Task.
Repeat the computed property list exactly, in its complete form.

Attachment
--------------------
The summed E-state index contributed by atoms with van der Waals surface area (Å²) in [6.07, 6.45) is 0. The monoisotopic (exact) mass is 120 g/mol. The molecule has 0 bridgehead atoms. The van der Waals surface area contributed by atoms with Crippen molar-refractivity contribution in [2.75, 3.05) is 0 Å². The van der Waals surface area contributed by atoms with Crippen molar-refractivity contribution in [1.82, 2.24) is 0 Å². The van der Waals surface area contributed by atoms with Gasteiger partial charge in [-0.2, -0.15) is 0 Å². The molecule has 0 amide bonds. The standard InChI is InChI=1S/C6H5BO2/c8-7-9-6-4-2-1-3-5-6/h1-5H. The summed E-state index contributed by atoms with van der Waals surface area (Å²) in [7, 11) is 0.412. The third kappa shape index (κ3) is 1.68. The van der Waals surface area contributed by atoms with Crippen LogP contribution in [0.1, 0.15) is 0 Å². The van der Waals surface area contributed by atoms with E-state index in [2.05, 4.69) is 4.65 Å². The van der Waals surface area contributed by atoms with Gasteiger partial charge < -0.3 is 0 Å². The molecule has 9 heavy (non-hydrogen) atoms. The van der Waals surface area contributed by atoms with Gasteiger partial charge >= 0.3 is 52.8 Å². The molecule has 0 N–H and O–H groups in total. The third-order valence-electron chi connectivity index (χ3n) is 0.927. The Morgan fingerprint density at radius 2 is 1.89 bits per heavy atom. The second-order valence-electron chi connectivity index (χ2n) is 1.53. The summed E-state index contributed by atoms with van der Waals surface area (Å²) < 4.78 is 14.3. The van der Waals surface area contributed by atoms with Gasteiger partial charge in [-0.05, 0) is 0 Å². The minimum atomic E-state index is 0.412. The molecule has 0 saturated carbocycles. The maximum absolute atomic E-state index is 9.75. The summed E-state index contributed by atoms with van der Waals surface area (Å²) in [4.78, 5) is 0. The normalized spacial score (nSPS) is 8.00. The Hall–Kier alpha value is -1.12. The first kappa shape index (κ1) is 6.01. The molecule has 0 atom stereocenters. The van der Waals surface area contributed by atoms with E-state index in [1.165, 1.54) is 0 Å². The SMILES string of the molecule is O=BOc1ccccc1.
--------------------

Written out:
The summed E-state index contributed by atoms with van der Waals surface area (Å²) in [6.07, 6.45) is 0. The monoisotopic (exact) mass is 120 g/mol. The molecule has 0 bridgehead atoms. The van der Waals surface area contributed by atoms with Crippen molar-refractivity contribution in [2.75, 3.05) is 0 Å². The van der Waals surface area contributed by atoms with Crippen molar-refractivity contribution in [1.82, 2.24) is 0 Å². The van der Waals surface area contributed by atoms with Gasteiger partial charge in [-0.2, -0.15) is 0 Å². The molecule has 0 amide bonds. The standard InChI is InChI=1S/C6H5BO2/c8-7-9-6-4-2-1-3-5-6/h1-5H. The summed E-state index contributed by atoms with van der Waals surface area (Å²) in [7, 11) is 0.412. The third kappa shape index (κ3) is 1.68. The van der Waals surface area contributed by atoms with Crippen LogP contribution in [0.1, 0.15) is 0 Å². The van der Waals surface area contributed by atoms with E-state index in [2.05, 4.69) is 4.65 Å². The van der Waals surface area contributed by atoms with Gasteiger partial charge < -0.3 is 0 Å². The molecule has 9 heavy (non-hydrogen) atoms. The van der Waals surface area contributed by atoms with Gasteiger partial charge >= 0.3 is 52.8 Å². The molecule has 0 N–H and O–H groups in total. The third-order valence-electron chi connectivity index (χ3n) is 0.927. The Morgan fingerprint density at radius 2 is 1.89 bits per heavy atom. The second-order valence-electron chi connectivity index (χ2n) is 1.53. The summed E-state index contributed by atoms with van der Waals surface area (Å²) < 4.78 is 14.3. The van der Waals surface area contributed by atoms with Gasteiger partial charge in [-0.05, 0) is 0 Å². The minimum atomic E-state index is 0.412. The molecule has 0 saturated carbocycles. The maximum absolute atomic E-state index is 9.75. The summed E-state index contributed by atoms with van der Waals surface area (Å²) in [4.78, 5) is 0. The normalized spacial score (nSPS) is 8.00. The Hall–Kier alpha value is -1.12. The first kappa shape index (κ1) is 6.01. The molecule has 0 atom stereocenters. The van der Waals surface area contributed by atoms with E-state index in [1.165, 1.54) is 0 Å². The SMILES string of the molecule is O=BOc1ccccc1.